A collection of light therapy research articles on the benefits of light therapy use for complications of Diabetes.
NOTE: Researchers use several terms to describe “light therapy”. Photobiomodulation, low level light therapy (LLLT), phototherapy, photon therapy, photo energy, heliotherapy, and sometimes red, blue or (near) infrared radiation are synonymous; they all refer to light therapy.
Influence of low-level laser on pain and inflammation in type 2 diabetes mellitus with diabetic dermopathy - A case report.
May 11, 2017
Diabetic dermopathy is the most common skin lesion found in patients with diabetes. This case study found that infrared light drastically improved skin lesions and neuropathy in individuals with type 2 diabetes mellitus, and in as little as 21 days, skin colour returned to normal.
Light Therapy produces significant collagen formation in diabetic wounds
This study published by the Department of Dermatology in Kangbuk Samsung Hospital cited that if low level light therapy was delivered with an appropriate wavelength and energy density, then the potential for a significant effect exists. It was also noted that infrared light is associated with improved blood flow and neovascularization (new blood vessel growth or angiogenesis).
Many previous studies have shown that diabetic wounds can be positively affected with low level light therapy. In this study, it was shown that the type 1 collagen production was specifically increased as was overall wound healing.
Rationale for 30 years of physician-administered light therapy for diabetic neuropathy
This study was performed on 60 patients with diabetic neuropathy, whereby they were given light therapy twice per week for a full month. The results showed the improvement of neuropathy outcomes in the light-treated group. This study supports and validates the use of light therapy in which the authors noted has been used over the past three decades by physicians for the management and the treatment of diabetic peripheral neuropathy.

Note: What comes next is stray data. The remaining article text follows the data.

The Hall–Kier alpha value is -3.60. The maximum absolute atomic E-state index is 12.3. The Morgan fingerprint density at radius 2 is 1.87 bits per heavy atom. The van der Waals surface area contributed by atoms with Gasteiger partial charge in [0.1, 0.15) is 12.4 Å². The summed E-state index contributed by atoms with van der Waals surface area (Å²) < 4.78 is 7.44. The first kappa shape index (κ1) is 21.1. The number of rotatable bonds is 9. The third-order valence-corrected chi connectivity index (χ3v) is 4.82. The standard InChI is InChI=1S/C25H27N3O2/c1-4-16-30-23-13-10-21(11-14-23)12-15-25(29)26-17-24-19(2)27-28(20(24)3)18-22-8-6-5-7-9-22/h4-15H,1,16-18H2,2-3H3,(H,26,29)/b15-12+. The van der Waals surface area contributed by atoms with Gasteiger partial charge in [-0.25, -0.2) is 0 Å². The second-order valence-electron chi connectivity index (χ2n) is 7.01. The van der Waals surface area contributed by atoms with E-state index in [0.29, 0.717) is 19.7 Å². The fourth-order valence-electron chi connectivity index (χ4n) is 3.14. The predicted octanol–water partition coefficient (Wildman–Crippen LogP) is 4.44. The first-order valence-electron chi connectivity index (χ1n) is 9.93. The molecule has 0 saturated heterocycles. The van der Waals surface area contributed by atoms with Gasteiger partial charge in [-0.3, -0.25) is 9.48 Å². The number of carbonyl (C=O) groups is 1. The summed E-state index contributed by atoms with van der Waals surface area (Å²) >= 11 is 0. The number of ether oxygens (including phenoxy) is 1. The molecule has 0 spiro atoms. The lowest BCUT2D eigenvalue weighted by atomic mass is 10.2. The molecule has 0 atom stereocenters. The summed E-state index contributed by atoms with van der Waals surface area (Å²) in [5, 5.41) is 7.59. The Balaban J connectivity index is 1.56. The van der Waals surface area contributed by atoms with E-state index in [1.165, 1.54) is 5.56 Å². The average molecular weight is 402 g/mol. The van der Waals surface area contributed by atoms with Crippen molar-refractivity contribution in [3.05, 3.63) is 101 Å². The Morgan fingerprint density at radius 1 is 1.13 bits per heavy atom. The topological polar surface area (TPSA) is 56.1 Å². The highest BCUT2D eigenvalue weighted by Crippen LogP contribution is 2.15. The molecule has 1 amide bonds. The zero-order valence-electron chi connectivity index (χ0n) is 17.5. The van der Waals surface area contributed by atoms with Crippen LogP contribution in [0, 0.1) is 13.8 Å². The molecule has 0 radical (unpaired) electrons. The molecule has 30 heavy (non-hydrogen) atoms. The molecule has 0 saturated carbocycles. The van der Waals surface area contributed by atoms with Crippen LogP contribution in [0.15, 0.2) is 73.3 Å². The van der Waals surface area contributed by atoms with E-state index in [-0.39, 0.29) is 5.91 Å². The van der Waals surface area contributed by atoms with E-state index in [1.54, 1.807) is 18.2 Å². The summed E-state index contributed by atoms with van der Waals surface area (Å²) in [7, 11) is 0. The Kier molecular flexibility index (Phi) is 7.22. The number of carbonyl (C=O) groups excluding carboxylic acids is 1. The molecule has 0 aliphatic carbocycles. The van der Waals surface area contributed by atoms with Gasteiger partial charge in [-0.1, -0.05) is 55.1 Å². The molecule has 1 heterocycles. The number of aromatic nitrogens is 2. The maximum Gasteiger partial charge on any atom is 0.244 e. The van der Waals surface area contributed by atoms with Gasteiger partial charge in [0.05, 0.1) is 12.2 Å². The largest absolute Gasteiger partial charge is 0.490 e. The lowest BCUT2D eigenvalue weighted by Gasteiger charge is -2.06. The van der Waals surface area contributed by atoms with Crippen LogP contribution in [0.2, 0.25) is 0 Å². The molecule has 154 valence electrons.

Improving sensitivity in patients with peripheral neuropathy using Infrared light
The medical records of 1,047 patients with established peripheral neuropathy were examined to determine whether treatment with monochromatic infrared photo energy was associated with increased foot sensitivity. The peripheral neuropathy in 790 of these patients (75%) was due to diabetes mellitus. Before treatment with monochromatic infrared photo energy, of the ten tested sites (five on each foot), a mean ± SD of 7.9 ± 2.4 sites were insensitive to the 5.07 Semmes-Weinstein monofilament, and 1,033 patients exhibited loss of protective sensation. After treatment, the mean ± SD number of insensate sites on both feet was 2.3 ± 2.4, an improvement of 71%.
Influence of Infrared Lights & Physical Therapy on Sensation, Balance and Falls in Peripheral Neuropathy.
2004, Journal of Geriatric Physical Therapy Article
Elderly patients are at high risk for falls due, in part, to the loss of sensation in the lower extremities. This study examined the effectiveness of a comprehensive therapy intervention that included monochromatic infrared photo energy for improving foot sensation, balance, and fall status.
Restoration of Sensation, Reduced Pain and Improved Balance in Subjects with Diabetic Peripheral Neuropathy
2004, Diabetes Care Magazine
Diabetic peripheral neuropathy (DPN) has been thought to be progressive and irreversible. Recently, symptomatic reversal of DPN was reported after treatments with a near-infrared medical device, the Anodyne Therapy System (ATS). This study found that treatments improve sensation in the feet of subjects with DPN, improve balance, and reduce pain.